Searching over 5,500,000 cases.


searching
Buy This Entire Record For $7.95

Download the entire decision to receive the complete text, official citation,
docket number, dissents and concurrences, and footnotes for this case.

Learn more about what you receive with purchase of this case.

09/16/87 Oliver Mcgehee, v. the Industrial Commission

September 16, 1987

OLIVER MCGEHEE, APPELLANT

v.

THE INDUSTRIAL COMMISSION ET AL. (NORTHERN ILLINOIS GAS COMPANY, APPELLEE)



APPELLATE COURT OF ILLINOIS, SECOND DISTRICT, INDUSTRIAL COMMISSION DIVISION

513 N.E.2d 1136, 160 Ill. App. 3d 618, 112 Ill. Dec. 527 1987.IL.1350

Appeal from the Circuit Court of Winnebago County; the Hon. David F. Smith, Judge, presiding.

APPELLATE Judges:

JUSTICE McCULLOUGH delivered the opinion of the court. BARRY, P.J., and KASSERMAN, McNAMARA, and WOODWARD, JJ., concur.

DECISION OF THE COURT DELIVERED BY THE HONORABLE JUDGE MCCULLOUGH

The claimant, Oliver McGehee, filed an application for adjustment of claim pursuant to the Workers' Compensation Act (the Act) (Ill. Rev. Stat. 1983, ch. 48, par. 138.1 et seq.). The claimant sought to recover damages for alleged work-related injuries arising from his employment with Northern Illinois Gas Company (employer). The arbitrator denied the claimant's claim. The Industrial Commission (the Commission) affirmed. The claimant filed for a circuit court review of the Commission's decision. The circuit court subsequently granted the employer's motion to quash, finding that the court did not have jurisdiction to hear the cause as the claimant failed to comply with section 19(f)(1) of the Act. (Ill. Rev. Stat. 1983, ch. 48, par. 138.19(f)(1).) The claimant brings this appeal. We affirm.

On May 4, 1981, the claimant allegedly injured his back while driving a truck and operating a backhoe for the employer. On September 14, 1984, the Commission affirmed the arbitrator's decision that the claimant failed to prove that he was temporarily totally disabled as a result of his accidental injuries while in the employ of the employer. In its decision, the Commission also determined the probable costs of the record. On September 19, 1984, the claimant received the Commission's decision.

On September 26, 1984, the claimant sent to the Commission a check for the probable costs of the record accompanied by a letter of transmittal. The record indicates that on September 27, 1984, this payment was received by the Commission. Also on September 27, 1984, the claimant filed for a writ of certiorari and a writ of scire facias. As evidence of his payment for the record costs, the claimant presented to the circuit court clerk copies of the check and the letter of transmittal sent to the Commission. According to an affidavit by the issuing clerk, based on the copies of the check and letter as well as the attorney's reputation, she was satisfied that the payment had been duly sent. The clerk subsequently issued the writs.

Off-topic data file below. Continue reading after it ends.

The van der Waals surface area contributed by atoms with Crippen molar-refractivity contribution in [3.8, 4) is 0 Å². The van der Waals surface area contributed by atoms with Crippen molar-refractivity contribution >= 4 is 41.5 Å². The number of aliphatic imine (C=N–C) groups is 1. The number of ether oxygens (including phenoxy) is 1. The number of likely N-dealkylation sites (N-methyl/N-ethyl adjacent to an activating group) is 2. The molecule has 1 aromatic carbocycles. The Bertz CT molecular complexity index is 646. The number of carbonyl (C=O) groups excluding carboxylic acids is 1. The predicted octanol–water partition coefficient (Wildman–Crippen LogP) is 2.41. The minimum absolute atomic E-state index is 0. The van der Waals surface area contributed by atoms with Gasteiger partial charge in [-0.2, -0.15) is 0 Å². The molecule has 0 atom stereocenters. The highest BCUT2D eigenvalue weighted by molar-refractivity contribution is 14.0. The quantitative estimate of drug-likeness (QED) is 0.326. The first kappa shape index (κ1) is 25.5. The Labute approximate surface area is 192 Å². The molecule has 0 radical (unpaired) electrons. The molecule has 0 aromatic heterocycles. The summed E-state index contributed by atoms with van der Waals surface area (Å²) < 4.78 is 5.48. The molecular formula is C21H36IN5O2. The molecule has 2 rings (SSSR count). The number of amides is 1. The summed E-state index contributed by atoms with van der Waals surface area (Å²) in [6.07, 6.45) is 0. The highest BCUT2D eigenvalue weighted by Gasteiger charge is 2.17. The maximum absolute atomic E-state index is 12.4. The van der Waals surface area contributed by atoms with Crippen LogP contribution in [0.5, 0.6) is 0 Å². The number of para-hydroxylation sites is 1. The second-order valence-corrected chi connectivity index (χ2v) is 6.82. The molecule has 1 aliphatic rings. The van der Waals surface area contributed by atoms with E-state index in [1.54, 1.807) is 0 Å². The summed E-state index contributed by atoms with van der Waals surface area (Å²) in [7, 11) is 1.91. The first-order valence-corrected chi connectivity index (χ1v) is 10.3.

On June 19, 1986, the employer filed a motion to quash the writs, alleging that there was no proof that a receipt from the Commission for the payment of the probable costs of the record had been exhibited to the clerk or that the clerk had been satisfied that the Commission had actually received the payment. The court allowed the motion, dismissing the matter for lack of subject matter jurisdiction.

The sole issue on appeal is whether the motion to quash the writs was properly granted where the claimant failed to present to the clerk a receipt documenting the payment of the probable costs of the record as required by section 19(f)(1) of the Act.

The claimant argues that in light of section 19(f)(1) as amended on September 25, 1985, and the supreme court's interpretation of section 19(f)(1) in Berry v. Industrial Com. (1973), 55 Ill. 2d 274, 302 N.E.2d 277, the statute now requires only that: (1) payment actually be made; and (2) the clerk be subjectively satisfied that payment was made. The claimant asserts that both of these requirements were met as evidenced by the Commission's receipt and the clerk's stated satisfaction that payment had been sent. The claimant asks this court to retroactively apply amended section 19(f)(1) to this cause.

The employer counters that the claimant's failure to strictly comply with the requirement of section 19(f)(1) to present to the clerk a receipt for payment of the record costs deprived the circuit court of subject matter jurisdiction in the instant cause. The employer also argues that Berry requires a clerk to know that the Commission has received payment and not merely believe that payment has been made.

A virtually identical argument was made by the claimant in Malone v. Industrial Com. (1986), 141 Ill. App. 3d 116, 489 N.E.2d 1167, wherein this court was asked to retroactively apply the statutory amendment to facts indistinguishable from those present here. In Malone, this court held the amendment should not be retroactively applied and the circuit court lacked subject matter jurisdiction. As will be discussed more fully, we perceive no reason to depart from our previous holding on the basis of the arguments presented here.

Initially, this court notes that the claimant filed a praecipe for writ of certiorari and a writ of scire facias, using the statutory language of section 19(f)(1) prior to its amendment in 1983 instead of filing a written request for summons as the statute ...


Buy This Entire Record For $7.95

Download the entire decision to receive the complete text, official citation,
docket number, dissents and concurrences, and footnotes for this case.

Learn more about what you receive with purchase of this case.